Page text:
THE WASHINGTON POST – Eggs, carbs, cheese and cured meat is a combination I enjoy quite often. Pizza. Breakfast sandwiches. Burritos. Quiche.
The thing is, I had not, until recently, partaken in this magical quartet in one of their more obvious, beloved iterations: spaghetti carbonara.
To my colleagues, this was a fairly shocking admission. But they’ve recovered from my revelation, at least enough to indulge me in my quest to figure out how to make a great version of this Italian dish that is a particular Roman specialty.
Spaghetti carbonara consists of pasta coated in an egg-and-cheese-based sauce that’s enlivened with lots of black pepper and bits of cured meat.
“I think it’s immensely satisfying,” said cookbook author Giuliano Hazan, the source of the recipe I’ve adapted, as well as the son of legendary Italian food authority Marcella Hazan. The richness of the eggs, the substance of the meat and, of course, the flavour and texture of the cheese are a perfect pasta storm.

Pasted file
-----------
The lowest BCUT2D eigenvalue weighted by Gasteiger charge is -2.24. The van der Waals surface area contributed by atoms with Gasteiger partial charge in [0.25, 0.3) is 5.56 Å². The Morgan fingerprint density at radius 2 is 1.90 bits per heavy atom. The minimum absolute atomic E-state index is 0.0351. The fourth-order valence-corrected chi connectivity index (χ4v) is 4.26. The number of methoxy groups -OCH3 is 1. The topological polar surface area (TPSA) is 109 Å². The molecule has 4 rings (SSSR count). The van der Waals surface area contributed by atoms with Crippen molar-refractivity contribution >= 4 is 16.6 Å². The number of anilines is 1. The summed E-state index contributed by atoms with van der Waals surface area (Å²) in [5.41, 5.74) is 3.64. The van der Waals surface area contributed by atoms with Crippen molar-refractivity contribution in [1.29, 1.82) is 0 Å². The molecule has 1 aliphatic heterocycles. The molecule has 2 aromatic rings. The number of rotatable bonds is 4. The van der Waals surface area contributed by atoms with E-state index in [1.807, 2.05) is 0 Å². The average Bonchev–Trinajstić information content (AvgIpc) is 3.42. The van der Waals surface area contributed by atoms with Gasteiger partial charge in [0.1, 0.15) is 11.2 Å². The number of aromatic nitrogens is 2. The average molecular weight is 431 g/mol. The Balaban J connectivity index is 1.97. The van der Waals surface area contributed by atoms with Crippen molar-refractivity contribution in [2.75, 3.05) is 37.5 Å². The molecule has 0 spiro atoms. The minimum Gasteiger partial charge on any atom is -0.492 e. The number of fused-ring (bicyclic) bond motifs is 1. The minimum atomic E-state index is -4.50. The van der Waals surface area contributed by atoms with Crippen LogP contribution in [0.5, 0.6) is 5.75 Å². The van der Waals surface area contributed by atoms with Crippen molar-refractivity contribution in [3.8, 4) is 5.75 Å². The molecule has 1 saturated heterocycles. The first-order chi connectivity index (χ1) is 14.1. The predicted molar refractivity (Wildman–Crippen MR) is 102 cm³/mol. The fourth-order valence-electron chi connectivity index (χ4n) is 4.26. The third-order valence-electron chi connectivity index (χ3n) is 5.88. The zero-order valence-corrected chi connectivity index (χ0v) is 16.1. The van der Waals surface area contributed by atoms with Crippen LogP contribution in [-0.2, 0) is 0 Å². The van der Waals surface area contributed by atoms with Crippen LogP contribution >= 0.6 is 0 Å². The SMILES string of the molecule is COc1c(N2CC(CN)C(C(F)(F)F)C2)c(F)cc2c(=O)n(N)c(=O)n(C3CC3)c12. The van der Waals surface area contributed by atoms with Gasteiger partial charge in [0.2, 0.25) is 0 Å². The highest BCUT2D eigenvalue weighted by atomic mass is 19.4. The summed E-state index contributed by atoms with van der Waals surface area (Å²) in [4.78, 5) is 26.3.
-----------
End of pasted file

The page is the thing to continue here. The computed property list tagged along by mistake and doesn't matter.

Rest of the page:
Lest you think that carbonara is not as beloved in its hometown as the legend is made out to be, let cookbook author and Eternal City resident Kristina Gill set the record straight: “They live and die by carbonara in Rome.” You’ll find it in restaurants and in homes, with perhaps as many opinions about how it should be made as places it’s eaten. “Everybody has the best carbonara, you know,” said Gill.
To ensure you make your best carbonara just the way you like it, let’s break down the main elements and keys to success.
It’s in the name of this recipe, so you won’t be surprised that Hazan likes carbonara made with spaghetti. Longer pasta is ideal for twirling to pick up all the sauce, he said. Other long pastas he suggested are bucatini, which is thicker than spaghetti with a hollow centre, and spaghettoni, or wider spaghetti. Pass on thinner varieties such as angel hair and spaghettini.